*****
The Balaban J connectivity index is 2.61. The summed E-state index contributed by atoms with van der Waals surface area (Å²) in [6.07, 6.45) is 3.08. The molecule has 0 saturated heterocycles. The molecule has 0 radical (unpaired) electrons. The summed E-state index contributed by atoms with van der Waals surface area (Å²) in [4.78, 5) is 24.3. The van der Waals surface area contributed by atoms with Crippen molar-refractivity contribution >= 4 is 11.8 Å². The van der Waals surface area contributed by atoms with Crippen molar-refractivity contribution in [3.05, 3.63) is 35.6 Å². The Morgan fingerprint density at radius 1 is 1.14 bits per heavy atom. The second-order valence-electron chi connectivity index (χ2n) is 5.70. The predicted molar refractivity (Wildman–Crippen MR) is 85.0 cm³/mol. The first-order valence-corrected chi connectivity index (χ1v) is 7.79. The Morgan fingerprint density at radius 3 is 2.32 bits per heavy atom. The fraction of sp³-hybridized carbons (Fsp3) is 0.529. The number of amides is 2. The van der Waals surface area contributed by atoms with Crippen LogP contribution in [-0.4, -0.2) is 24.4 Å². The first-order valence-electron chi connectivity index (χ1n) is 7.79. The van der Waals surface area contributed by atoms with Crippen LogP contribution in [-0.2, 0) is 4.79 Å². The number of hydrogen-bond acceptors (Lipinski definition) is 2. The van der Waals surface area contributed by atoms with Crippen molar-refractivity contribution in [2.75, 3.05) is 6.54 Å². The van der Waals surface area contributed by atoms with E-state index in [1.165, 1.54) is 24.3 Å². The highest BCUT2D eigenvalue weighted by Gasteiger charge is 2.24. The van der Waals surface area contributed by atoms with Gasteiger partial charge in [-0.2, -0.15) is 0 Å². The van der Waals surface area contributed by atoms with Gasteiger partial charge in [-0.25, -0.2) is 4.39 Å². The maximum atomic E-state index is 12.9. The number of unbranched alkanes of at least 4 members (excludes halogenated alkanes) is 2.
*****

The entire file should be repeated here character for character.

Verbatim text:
The Balaban J connectivity index is 2.61. The summed E-state index contributed by atoms with van der Waals surface area (Å²) in [6.07, 6.45) is 3.08. The molecule has 0 saturated heterocycles. The molecule has 0 radical (unpaired) electrons. The summed E-state index contributed by atoms with van der Waals surface area (Å²) in [4.78, 5) is 24.3. The van der Waals surface area contributed by atoms with Crippen molar-refractivity contribution >= 4 is 11.8 Å². The van der Waals surface area contributed by atoms with Crippen molar-refractivity contribution in [3.05, 3.63) is 35.6 Å². The Morgan fingerprint density at radius 1 is 1.14 bits per heavy atom. The second-order valence-electron chi connectivity index (χ2n) is 5.70. The predicted molar refractivity (Wildman–Crippen MR) is 85.0 cm³/mol. The first-order valence-corrected chi connectivity index (χ1v) is 7.79. The Morgan fingerprint density at radius 3 is 2.32 bits per heavy atom. The fraction of sp³-hybridized carbons (Fsp3) is 0.529. The number of amides is 2. The van der Waals surface area contributed by atoms with Crippen LogP contribution in [-0.4, -0.2) is 24.4 Å². The first-order valence-electron chi connectivity index (χ1n) is 7.79. The van der Waals surface area contributed by atoms with Crippen LogP contribution in [-0.2, 0) is 4.79 Å². The number of hydrogen-bond acceptors (Lipinski definition) is 2. The van der Waals surface area contributed by atoms with Crippen molar-refractivity contribution in [2.75, 3.05) is 6.54 Å². The van der Waals surface area contributed by atoms with E-state index in [1.165, 1.54) is 24.3 Å². The highest BCUT2D eigenvalue weighted by Gasteiger charge is 2.24. The van der Waals surface area contributed by atoms with Gasteiger partial charge in [-0.2, -0.15) is 0 Å². The van der Waals surface area contributed by atoms with Gasteiger partial charge in [-0.25, -0.2) is 4.39 Å². The maximum atomic E-state index is 12.9. The number of unbranched alkanes of at least 4 members (excludes halogenated alkanes) is 2.